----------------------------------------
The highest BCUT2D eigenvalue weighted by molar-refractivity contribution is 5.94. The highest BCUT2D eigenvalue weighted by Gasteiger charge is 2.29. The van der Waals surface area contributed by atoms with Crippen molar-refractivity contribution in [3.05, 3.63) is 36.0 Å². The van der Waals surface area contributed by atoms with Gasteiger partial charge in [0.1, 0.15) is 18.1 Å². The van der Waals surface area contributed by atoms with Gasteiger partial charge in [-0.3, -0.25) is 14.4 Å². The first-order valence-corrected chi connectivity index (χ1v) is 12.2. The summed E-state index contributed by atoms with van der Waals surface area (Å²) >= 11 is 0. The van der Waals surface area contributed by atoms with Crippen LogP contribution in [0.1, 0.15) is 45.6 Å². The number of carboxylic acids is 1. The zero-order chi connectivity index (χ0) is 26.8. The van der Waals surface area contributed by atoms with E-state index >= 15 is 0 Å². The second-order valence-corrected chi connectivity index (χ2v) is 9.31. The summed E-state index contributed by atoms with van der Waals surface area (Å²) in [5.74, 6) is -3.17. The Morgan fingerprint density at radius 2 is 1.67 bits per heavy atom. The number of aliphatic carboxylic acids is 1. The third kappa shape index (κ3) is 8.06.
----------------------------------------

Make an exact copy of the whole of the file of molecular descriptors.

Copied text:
The highest BCUT2D eigenvalue weighted by molar-refractivity contribution is 5.94. The highest BCUT2D eigenvalue weighted by Gasteiger charge is 2.29. The van der Waals surface area contributed by atoms with Crippen molar-refractivity contribution in [3.05, 3.63) is 36.0 Å². The van der Waals surface area contributed by atoms with Gasteiger partial charge in [0.1, 0.15) is 18.1 Å². The van der Waals surface area contributed by atoms with Gasteiger partial charge in [-0.3, -0.25) is 14.4 Å². The first-order valence-corrected chi connectivity index (χ1v) is 12.2. The summed E-state index contributed by atoms with van der Waals surface area (Å²) >= 11 is 0. The van der Waals surface area contributed by atoms with Crippen LogP contribution in [0.1, 0.15) is 45.6 Å². The number of carboxylic acids is 1. The zero-order chi connectivity index (χ0) is 26.8. The van der Waals surface area contributed by atoms with E-state index >= 15 is 0 Å². The second-order valence-corrected chi connectivity index (χ2v) is 9.31. The summed E-state index contributed by atoms with van der Waals surface area (Å²) in [5.74, 6) is -3.17. The Morgan fingerprint density at radius 2 is 1.67 bits per heavy atom. The number of aliphatic carboxylic acids is 1. The third kappa shape index (κ3) is 8.06.